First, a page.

You may go about your day never once thinking about a three-toed sloth, or a two-toed sloth, for that matter. The minute you arrive in Monteverde, Costa Rica, however, talk of sloths is everywhere, and while it is possible to take tours which involve spotting these slow moving creatures, the truth is this is not necessary. Sloths are present here, so much so, in fact, that right in front of our hostel in Monteverde, which was next to the appropriately named ‘Sloth’ hotel, all us guests poured out onto the street to see a sloth doing a bit of a very slow tight rope act along the electricity wires leading across and along the street.
The next day, after deciding to walk back the seven kilometers from the Monteverde Cloud Forest to the village of Santa Elena, a brand-new building marked ‘Sloth Sanctuary’ caught our eye. After our first sloth encounter we were fascinated by these funny-looking creatures and decided to pop in for a visit.
The Monteverde Sloth Sanctuary is the actually the second sloth sanctuary in Costa Rica, the first having been founded in the Caribbean town of Cahuita by animal-lover and American Judy Aroyos, who, many years ago, adopted one baby sloth whose mother had been killed. Taking in more and more injured sloths, Aroyos and her husband founded Aviarios del Caribe, to cope with sloths who had been bit by cars, bit by dogs or hurt by climbing electric cables. The more the country’s infrastructure developed, the more the sloth’s natural environment has been endangered. Not surprisingingly, these animals have been slow to adapt to the change.
Both Avarios del Caribe and the Monteverde Sloth Sanctuary are run by Aroyos, treat injured sloths and returning them back to the wild once they’ve recovered, although some have been raised here since birth and can never adapt to living in the jungle. While Avarios is home to more 100 sloths, we spent about an hour goggling over a dozen three and toe-fingered sloths (first learning that the correct term is three-fingered not three-toed sloth).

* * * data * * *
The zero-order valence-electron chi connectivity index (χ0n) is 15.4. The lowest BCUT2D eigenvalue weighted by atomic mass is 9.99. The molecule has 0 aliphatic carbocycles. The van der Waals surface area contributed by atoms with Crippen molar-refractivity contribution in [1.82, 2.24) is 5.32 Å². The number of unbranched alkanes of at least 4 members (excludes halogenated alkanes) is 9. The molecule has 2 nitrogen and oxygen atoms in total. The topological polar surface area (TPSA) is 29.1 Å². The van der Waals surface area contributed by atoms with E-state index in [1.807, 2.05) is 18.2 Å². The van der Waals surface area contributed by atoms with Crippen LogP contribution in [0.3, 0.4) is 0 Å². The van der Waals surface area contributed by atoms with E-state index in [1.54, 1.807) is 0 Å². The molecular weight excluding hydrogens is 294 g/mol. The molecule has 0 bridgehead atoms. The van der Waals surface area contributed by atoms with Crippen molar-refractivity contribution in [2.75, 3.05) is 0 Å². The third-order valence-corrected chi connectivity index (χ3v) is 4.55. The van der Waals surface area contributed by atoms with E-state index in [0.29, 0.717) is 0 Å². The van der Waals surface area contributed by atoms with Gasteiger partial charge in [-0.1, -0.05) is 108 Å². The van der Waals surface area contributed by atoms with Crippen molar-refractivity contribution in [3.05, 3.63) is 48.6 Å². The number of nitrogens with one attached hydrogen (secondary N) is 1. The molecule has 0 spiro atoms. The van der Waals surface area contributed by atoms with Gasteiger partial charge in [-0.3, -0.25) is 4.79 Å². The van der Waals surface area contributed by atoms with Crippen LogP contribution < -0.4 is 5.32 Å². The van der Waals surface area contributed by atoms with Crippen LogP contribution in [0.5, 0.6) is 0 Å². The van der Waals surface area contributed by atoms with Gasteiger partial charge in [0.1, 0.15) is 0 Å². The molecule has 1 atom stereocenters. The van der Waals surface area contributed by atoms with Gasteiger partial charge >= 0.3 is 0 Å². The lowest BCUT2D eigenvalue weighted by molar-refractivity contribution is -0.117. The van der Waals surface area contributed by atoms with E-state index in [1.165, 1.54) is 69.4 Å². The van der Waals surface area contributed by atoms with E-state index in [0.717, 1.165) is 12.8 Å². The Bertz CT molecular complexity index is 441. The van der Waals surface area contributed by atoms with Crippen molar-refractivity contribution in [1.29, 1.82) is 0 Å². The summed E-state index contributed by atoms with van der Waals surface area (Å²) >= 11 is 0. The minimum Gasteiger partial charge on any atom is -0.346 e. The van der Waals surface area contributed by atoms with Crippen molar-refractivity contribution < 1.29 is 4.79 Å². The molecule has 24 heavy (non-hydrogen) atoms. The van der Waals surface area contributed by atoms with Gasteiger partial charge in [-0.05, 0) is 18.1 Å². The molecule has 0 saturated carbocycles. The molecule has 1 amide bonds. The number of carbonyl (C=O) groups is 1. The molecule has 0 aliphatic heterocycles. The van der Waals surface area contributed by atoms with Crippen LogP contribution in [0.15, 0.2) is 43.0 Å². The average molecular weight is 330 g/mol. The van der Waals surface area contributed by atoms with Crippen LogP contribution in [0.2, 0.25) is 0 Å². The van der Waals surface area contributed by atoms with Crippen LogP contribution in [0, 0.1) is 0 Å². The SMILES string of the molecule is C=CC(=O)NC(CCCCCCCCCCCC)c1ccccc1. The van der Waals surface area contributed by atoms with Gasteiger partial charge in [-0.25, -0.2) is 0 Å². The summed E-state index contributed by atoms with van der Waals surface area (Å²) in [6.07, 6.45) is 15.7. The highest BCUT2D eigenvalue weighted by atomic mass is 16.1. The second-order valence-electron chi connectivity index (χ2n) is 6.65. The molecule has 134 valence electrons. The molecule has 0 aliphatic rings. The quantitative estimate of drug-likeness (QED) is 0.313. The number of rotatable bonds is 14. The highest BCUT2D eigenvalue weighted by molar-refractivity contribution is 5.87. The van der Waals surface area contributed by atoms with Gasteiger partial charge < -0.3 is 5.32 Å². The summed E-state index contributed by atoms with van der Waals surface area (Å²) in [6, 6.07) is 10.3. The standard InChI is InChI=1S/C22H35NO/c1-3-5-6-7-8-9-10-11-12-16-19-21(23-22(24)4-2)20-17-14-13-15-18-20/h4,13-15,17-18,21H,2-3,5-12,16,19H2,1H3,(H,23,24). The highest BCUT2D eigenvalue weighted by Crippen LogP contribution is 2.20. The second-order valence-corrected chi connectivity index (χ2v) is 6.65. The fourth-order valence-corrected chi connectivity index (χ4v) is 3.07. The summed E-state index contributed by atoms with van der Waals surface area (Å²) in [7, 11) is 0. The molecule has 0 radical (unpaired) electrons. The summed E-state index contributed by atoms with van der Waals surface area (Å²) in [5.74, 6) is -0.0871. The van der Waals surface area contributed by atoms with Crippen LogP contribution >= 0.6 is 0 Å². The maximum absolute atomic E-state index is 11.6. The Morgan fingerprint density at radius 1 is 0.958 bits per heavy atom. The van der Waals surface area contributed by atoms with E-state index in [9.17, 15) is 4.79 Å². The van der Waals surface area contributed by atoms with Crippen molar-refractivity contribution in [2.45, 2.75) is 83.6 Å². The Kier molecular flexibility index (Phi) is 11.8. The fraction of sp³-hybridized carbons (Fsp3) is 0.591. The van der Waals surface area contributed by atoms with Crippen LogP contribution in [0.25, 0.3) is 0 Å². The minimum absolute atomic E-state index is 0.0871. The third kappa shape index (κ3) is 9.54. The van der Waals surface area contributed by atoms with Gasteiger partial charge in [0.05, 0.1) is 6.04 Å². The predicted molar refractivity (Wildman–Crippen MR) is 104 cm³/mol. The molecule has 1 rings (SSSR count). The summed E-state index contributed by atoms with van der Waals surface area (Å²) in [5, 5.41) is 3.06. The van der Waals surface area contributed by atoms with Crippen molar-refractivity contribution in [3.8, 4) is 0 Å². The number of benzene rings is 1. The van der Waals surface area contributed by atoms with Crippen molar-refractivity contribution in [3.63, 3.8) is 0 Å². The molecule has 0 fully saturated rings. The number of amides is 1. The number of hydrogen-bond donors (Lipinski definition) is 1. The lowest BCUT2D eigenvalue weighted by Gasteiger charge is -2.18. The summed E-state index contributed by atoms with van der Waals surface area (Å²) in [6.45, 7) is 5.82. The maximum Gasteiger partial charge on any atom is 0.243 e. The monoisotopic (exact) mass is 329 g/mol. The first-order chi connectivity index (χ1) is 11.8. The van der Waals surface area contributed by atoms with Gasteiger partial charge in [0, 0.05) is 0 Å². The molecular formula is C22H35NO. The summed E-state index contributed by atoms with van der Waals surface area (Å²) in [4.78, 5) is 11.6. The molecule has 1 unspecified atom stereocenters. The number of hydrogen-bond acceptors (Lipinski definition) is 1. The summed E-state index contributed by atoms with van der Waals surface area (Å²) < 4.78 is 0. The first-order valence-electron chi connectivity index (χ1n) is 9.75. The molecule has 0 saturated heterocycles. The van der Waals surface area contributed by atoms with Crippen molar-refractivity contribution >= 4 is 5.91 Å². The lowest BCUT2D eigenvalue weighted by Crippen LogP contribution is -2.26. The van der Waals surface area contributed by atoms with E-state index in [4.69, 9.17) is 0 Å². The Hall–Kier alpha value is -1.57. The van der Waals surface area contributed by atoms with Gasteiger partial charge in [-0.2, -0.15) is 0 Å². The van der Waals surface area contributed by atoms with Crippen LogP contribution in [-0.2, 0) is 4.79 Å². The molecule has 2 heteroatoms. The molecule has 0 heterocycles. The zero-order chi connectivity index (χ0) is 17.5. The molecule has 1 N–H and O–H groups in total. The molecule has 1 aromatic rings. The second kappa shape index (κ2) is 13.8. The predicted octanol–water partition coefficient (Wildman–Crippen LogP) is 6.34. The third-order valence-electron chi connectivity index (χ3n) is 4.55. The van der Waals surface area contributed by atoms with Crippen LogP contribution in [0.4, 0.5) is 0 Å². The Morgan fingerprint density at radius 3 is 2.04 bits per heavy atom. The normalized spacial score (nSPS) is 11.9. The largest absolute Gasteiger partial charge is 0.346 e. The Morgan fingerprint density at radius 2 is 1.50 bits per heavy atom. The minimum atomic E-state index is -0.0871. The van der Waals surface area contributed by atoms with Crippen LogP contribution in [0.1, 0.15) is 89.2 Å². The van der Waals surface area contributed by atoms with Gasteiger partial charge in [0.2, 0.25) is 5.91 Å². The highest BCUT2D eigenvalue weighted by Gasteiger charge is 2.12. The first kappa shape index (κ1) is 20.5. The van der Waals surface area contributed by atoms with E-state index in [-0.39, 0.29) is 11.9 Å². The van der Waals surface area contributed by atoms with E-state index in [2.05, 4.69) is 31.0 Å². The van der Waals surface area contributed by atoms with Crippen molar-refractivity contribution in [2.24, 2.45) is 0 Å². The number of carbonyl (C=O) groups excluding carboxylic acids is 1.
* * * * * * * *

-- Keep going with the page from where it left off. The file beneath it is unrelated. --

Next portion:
The creatures are unlike any other we’ve seen, and while they can actually appear quite human like at times, the sloth biologically resembles marsupials more than humans. While sloths seem to be quite large as these eternal loungers lie up in the limbs of trees, they are actually light as a feather relatively at only 12lbs or 6kg for a grown male.
We fell in love with these little creatures and are certain that if everyone had the chance, they would, too! Both Costa Rican sloth sanctuaries are privately managed rescue and research centers and rely entirely on donations. Volunteers are always welcome as well, to take care of the baby sloths, feeding them, cleaning the cages, providing medical treatment and spreading the world about the importance of these creepy but cute Costa Rican creatures. Have a look for yourself by watching this clip on the as the owners of the sanctuary discuss the animals and the importance of helping to save the sloth population.
Have you visited a sloth sanctuary in Costa Rica? Share in the comments below.